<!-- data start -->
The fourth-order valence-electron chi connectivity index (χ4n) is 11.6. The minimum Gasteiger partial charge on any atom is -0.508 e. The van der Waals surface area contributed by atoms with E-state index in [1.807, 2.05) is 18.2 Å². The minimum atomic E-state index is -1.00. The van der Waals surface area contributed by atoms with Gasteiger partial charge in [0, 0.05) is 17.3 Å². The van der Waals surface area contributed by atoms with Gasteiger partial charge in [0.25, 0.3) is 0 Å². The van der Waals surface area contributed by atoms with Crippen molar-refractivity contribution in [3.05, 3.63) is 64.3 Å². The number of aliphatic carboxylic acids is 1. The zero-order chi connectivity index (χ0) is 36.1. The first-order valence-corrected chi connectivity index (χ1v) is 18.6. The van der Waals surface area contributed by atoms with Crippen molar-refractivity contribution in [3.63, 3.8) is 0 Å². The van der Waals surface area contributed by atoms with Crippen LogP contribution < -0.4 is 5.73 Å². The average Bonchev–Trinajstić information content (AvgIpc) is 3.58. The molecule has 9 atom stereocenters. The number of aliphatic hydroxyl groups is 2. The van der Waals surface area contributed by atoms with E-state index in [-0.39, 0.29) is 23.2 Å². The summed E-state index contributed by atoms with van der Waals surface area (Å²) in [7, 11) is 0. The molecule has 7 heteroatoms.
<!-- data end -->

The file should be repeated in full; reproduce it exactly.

The fourth-order valence-electron chi connectivity index (χ4n) is 11.6. The minimum Gasteiger partial charge on any atom is -0.508 e. The van der Waals surface area contributed by atoms with E-state index in [1.807, 2.05) is 18.2 Å². The minimum atomic E-state index is -1.00. The van der Waals surface area contributed by atoms with Gasteiger partial charge in [0, 0.05) is 17.3 Å². The van der Waals surface area contributed by atoms with Gasteiger partial charge in [0.25, 0.3) is 0 Å². The van der Waals surface area contributed by atoms with Crippen molar-refractivity contribution in [3.05, 3.63) is 64.3 Å². The number of aliphatic carboxylic acids is 1. The zero-order chi connectivity index (χ0) is 36.1. The first-order valence-corrected chi connectivity index (χ1v) is 18.6. The van der Waals surface area contributed by atoms with Crippen molar-refractivity contribution in [3.63, 3.8) is 0 Å². The van der Waals surface area contributed by atoms with Crippen LogP contribution < -0.4 is 5.73 Å². The average Bonchev–Trinajstić information content (AvgIpc) is 3.58. The molecule has 9 atom stereocenters. The number of aliphatic hydroxyl groups is 2. The van der Waals surface area contributed by atoms with E-state index in [-0.39, 0.29) is 23.2 Å². The summed E-state index contributed by atoms with van der Waals surface area (Å²) in [7, 11) is 0. The molecule has 7 heteroatoms.